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November 25, 2020 09:00pm
By Sara Karlovitch, Assistant Editor
Given the choice, the majority of advanced practice nurses would pursue a nursing career again.
Given the choice, the majority of advanced practice nurses (APNs) would pursue a nursing career again, according to a recent survey.
The survey, which measured more than 8000 US nurses’ compensation and job satisfactions levels, found that 60% of APNs, 56% of registered nurses (RNs), and 48% of licensed practical nurses (LPNs) would choose the nursing field again.
Nevertheless, many nurses reported dissatisfaction with their practice settings. Only about 32% of APNs would choose their current settings again, followed by 22% of RNs and 12% of LPNs.
Breaking the data down by practice setting, 43% of nurses working in non-hospital-based medical offices would choose to work there again, followed by public health (38%), faculty in academic settings (37%), inpatient hospital settings (34%), and outpatient care (32%).
Unsurprisingly, RNs with advanced degrees are paid higher salaries than their counterparts with associate’s degrees or diploma program credentials.
Nurses with doctoral degrees earn an average salary of $96,000 per year, while those with a master’s degree earn $87,000 annually, on average, and those with either a BS or BA earn $79,000 annually, on average. Nurses with associates degrees or a diploma program earn $73,000 a year, on average.
Currently, 51% of nurses have a BSN degree or higher. The Institute of Medicine has set a goal for 80% of all nurses to have at least this degree by 2020.
“The longstanding debate about education comes from the fact that we were very reactive to nursing shortages years ago,” explained American Nurses Association president Pam Cipriano in an interviewMedscape. “We would start on a journey to increase the educational requirement, but whenever a nursing shortage appeared, we tended to back away, believing that production of new nurses was more important than boosting the education of nurses.”
About half of respondent nurses in any category said they received a salary increase between 2013 and 2014, while 9% reported a decrease in salary since 2013.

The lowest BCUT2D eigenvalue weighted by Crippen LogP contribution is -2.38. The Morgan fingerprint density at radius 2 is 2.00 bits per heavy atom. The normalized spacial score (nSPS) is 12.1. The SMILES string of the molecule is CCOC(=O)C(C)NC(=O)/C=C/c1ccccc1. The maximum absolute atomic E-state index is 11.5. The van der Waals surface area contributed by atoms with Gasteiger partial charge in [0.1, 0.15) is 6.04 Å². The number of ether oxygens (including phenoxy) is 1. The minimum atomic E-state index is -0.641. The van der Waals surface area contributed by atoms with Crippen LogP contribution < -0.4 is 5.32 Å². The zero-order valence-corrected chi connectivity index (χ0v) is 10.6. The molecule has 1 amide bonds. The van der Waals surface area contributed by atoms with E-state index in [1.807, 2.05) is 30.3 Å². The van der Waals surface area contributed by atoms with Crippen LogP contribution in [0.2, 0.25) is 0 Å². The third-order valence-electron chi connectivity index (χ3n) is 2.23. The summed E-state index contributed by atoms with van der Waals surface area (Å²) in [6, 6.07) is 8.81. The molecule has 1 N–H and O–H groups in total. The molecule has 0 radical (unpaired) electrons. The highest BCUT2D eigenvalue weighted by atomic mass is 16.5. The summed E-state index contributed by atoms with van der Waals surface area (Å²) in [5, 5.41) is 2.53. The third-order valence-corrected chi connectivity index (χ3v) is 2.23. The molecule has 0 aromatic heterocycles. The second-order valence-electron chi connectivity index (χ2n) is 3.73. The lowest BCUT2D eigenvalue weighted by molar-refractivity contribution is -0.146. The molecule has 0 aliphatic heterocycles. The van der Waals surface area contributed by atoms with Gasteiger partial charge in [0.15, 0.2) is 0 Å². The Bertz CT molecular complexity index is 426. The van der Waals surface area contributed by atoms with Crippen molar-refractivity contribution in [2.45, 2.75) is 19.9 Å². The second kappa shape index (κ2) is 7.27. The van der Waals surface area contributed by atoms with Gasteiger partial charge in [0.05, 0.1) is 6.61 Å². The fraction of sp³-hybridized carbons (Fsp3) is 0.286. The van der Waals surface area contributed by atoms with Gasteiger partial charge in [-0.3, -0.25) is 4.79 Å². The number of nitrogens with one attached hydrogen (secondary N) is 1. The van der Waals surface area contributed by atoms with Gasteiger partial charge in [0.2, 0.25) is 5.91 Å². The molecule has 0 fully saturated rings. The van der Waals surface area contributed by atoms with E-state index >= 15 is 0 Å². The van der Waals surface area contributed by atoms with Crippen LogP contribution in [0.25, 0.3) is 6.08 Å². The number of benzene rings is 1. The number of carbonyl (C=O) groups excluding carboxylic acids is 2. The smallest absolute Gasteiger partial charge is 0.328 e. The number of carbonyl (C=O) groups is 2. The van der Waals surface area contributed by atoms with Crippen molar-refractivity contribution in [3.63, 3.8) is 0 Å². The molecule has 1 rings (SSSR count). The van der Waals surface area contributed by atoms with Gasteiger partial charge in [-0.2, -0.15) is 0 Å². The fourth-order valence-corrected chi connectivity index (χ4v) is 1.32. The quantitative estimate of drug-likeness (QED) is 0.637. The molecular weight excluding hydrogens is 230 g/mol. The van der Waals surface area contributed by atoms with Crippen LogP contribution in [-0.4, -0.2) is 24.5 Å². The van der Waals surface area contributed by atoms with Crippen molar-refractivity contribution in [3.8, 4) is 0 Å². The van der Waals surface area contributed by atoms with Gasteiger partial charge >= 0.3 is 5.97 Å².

With respect to compensation, nurses in the West generally fare the best, while those in the North Central and Southeast regions fare the worst.
Overall, nurses in all APN groups have much higher salaries than RNs.
The highest paid APNs are nurse anesthetists, who make $170,000 annually but comprise just 0.1% of all US nurses. Clinical nurse specialists receive the lowest annual salary of any APN at a $95,000 per year average salary—though 54% report satisfaction with their wage.
Interestingly, about the same percentage of RNs (53%) report being satisfied with their salary despite making $16,000 less than clinical nurse specialists.
LPNs are paid the least among nurses, with an annual salary of $46,000. Just 43% report feeling satisfied with their compensation.
The survey referred to a 2015JAMAstudy that found the nursing income gap between the sexes favors male nurses to the same extent it favors male physicians, despite the fact that 90% of nurses are women.
The majority of all full-time nurses (92%) are entitled to paid time off in the form of vacation time, sick days, or personal time, and about 87% receive subsidized health benefits from their employer.
Other benefits afforded to full-time nurses included an education allowance (60%), reimbursement for certification fees (45%), and bonuses or other incentives (24%).
When the survey results are broken down by type of nurse, however, the disparities between benefits across the different nursing tracks are stark.
Just 84% of full-time LPNs get any paid time off, compared with 93% and 91% of RNs and APNs, respectively. About 25% of full-time LPNs don’t have employer-subsidized health insurance, and around 9% reported having no benefits at all.